Protein is not usually found in the urine, but fever, high sports load and some kidney disease can be the cause of its presence in the results of urine tests. 


Glucose

Norma:

negative

in a regular sample

0.06-0.83 mmol/L

24h sample


Deviation:

high

causes may include: uncontrolled diabetes, adrenal problems, liver damage, brain injury, substance poisoning or kidney disease;

found

the use of intravenous fluids can cause glucose in the urine;

Found pregnant

norm if the pregnant woman is generally healthy.

 

Glucose is a type of sugar in the urine. The norm is no or a small amount of glucose in the urine, If the blood sugar level is very high, as in uncontrolled diabetes, the sugar gets into the urine.Glucose can also be detected in cases of kidney disease or disease.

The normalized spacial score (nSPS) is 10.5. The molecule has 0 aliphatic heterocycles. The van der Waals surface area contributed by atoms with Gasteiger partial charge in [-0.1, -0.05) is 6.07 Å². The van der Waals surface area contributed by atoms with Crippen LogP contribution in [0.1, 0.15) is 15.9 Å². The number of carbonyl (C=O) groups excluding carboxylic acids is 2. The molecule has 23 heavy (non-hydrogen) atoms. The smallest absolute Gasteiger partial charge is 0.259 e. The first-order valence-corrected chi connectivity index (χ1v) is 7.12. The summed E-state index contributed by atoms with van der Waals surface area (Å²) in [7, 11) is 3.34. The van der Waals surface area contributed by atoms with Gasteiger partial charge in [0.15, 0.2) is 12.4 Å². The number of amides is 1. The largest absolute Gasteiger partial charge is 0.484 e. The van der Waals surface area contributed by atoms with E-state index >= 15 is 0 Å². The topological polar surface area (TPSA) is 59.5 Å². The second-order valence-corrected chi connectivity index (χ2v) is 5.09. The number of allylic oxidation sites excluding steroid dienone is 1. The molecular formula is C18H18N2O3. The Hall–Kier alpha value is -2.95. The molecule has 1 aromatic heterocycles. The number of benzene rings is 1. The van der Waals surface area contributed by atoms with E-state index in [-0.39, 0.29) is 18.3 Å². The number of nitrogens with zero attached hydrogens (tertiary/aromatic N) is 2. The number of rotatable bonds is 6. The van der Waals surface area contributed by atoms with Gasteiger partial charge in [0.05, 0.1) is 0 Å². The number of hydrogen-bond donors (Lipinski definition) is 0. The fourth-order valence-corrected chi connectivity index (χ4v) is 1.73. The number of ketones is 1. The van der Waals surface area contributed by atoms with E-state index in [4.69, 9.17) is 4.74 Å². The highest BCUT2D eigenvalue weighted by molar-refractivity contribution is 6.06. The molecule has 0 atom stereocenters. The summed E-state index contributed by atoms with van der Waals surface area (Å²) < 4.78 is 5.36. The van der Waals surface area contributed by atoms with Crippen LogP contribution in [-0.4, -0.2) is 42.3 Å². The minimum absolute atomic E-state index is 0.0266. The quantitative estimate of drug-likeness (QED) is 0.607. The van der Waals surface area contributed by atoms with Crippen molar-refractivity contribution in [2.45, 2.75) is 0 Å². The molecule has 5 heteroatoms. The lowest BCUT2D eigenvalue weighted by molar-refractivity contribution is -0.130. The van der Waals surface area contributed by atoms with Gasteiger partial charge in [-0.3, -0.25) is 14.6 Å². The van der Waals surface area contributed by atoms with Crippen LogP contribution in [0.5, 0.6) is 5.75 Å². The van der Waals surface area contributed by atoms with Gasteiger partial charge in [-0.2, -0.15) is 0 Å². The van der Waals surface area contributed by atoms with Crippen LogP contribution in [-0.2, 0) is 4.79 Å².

Ketones

Normal: not found or <0.5 mmol / L

 

Deviation:

found

reasons:

a) diabetic ketoacidosis;

b) uncontrolled diabetes, alcoholism, isopropanol poisoning;

c) a very low carbohydrate diet;

d) fasting or eating disorders (anorexia, bulimia);

found in a pregnant woman

norm if the pregnant woman is generally healthy.

 

Ketones are found in urine, if food is not ingested for 18 hours or more, the causes may be illness, vomiting.

Diets low in sugar and carbohydrates, as well as fasting produce ketones in the urine. When detecting the presence of a ketone in the urine, it is very important to determine the blood sugar level to rule out diabetes.

 

Urobilinogen

 

Rule: Unfound or < 17 μmol/L

 

 

Deviation:

elevated

liver diseases: cirrhosis, hepatitis, hematomas

lowered

renal failure or blocked bile flow

 

Is formed as a result of the collapse of bilirubin.